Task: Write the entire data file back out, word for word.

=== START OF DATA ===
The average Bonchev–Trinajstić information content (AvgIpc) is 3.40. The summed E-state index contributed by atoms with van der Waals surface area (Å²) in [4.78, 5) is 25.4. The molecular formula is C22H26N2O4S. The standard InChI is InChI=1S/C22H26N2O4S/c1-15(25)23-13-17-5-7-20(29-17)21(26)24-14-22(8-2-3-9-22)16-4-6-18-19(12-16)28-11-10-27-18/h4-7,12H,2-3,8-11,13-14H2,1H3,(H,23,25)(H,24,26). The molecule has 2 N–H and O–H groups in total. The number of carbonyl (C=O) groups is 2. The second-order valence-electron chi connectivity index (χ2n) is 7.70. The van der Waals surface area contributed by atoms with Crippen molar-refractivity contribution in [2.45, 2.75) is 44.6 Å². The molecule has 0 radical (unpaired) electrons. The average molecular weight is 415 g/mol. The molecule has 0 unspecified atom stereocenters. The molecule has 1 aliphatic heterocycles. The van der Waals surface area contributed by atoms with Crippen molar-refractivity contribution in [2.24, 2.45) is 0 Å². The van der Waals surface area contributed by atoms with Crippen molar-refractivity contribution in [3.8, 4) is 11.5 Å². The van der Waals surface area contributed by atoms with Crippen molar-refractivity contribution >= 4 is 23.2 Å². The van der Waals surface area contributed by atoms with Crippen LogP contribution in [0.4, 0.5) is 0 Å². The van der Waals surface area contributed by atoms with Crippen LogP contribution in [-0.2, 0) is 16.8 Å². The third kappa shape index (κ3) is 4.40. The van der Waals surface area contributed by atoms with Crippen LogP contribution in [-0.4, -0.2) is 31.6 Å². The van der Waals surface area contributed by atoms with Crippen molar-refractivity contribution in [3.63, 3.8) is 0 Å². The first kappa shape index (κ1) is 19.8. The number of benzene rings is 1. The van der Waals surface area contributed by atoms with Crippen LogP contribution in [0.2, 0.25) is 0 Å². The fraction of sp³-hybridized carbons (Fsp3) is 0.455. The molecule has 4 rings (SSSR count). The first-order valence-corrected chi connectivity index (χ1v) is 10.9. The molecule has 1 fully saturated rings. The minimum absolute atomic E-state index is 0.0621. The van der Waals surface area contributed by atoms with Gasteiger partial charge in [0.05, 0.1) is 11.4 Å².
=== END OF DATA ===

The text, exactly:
The average Bonchev–Trinajstić information content (AvgIpc) is 3.40. The summed E-state index contributed by atoms with van der Waals surface area (Å²) in [4.78, 5) is 25.4. The molecular formula is C22H26N2O4S. The standard InChI is InChI=1S/C22H26N2O4S/c1-15(25)23-13-17-5-7-20(29-17)21(26)24-14-22(8-2-3-9-22)16-4-6-18-19(12-16)28-11-10-27-18/h4-7,12H,2-3,8-11,13-14H2,1H3,(H,23,25)(H,24,26). The molecule has 2 N–H and O–H groups in total. The number of carbonyl (C=O) groups is 2. The second-order valence-electron chi connectivity index (χ2n) is 7.70. The van der Waals surface area contributed by atoms with Crippen molar-refractivity contribution in [2.45, 2.75) is 44.6 Å². The molecule has 0 radical (unpaired) electrons. The average molecular weight is 415 g/mol. The molecule has 0 unspecified atom stereocenters. The molecule has 1 aliphatic heterocycles. The van der Waals surface area contributed by atoms with Crippen molar-refractivity contribution in [2.24, 2.45) is 0 Å². The van der Waals surface area contributed by atoms with Crippen molar-refractivity contribution in [3.8, 4) is 11.5 Å². The van der Waals surface area contributed by atoms with Crippen molar-refractivity contribution >= 4 is 23.2 Å². The van der Waals surface area contributed by atoms with Crippen LogP contribution in [0.4, 0.5) is 0 Å². The van der Waals surface area contributed by atoms with Crippen LogP contribution in [-0.2, 0) is 16.8 Å². The third kappa shape index (κ3) is 4.40. The van der Waals surface area contributed by atoms with Crippen LogP contribution in [-0.4, -0.2) is 31.6 Å². The van der Waals surface area contributed by atoms with Crippen molar-refractivity contribution in [3.63, 3.8) is 0 Å². The first kappa shape index (κ1) is 19.8. The number of benzene rings is 1. The van der Waals surface area contributed by atoms with Crippen LogP contribution in [0.2, 0.25) is 0 Å². The fraction of sp³-hybridized carbons (Fsp3) is 0.455. The molecule has 4 rings (SSSR count). The first-order valence-corrected chi connectivity index (χ1v) is 10.9. The molecule has 1 fully saturated rings. The minimum absolute atomic E-state index is 0.0621. The van der Waals surface area contributed by atoms with Gasteiger partial charge in [0.05, 0.1) is 11.4 Å².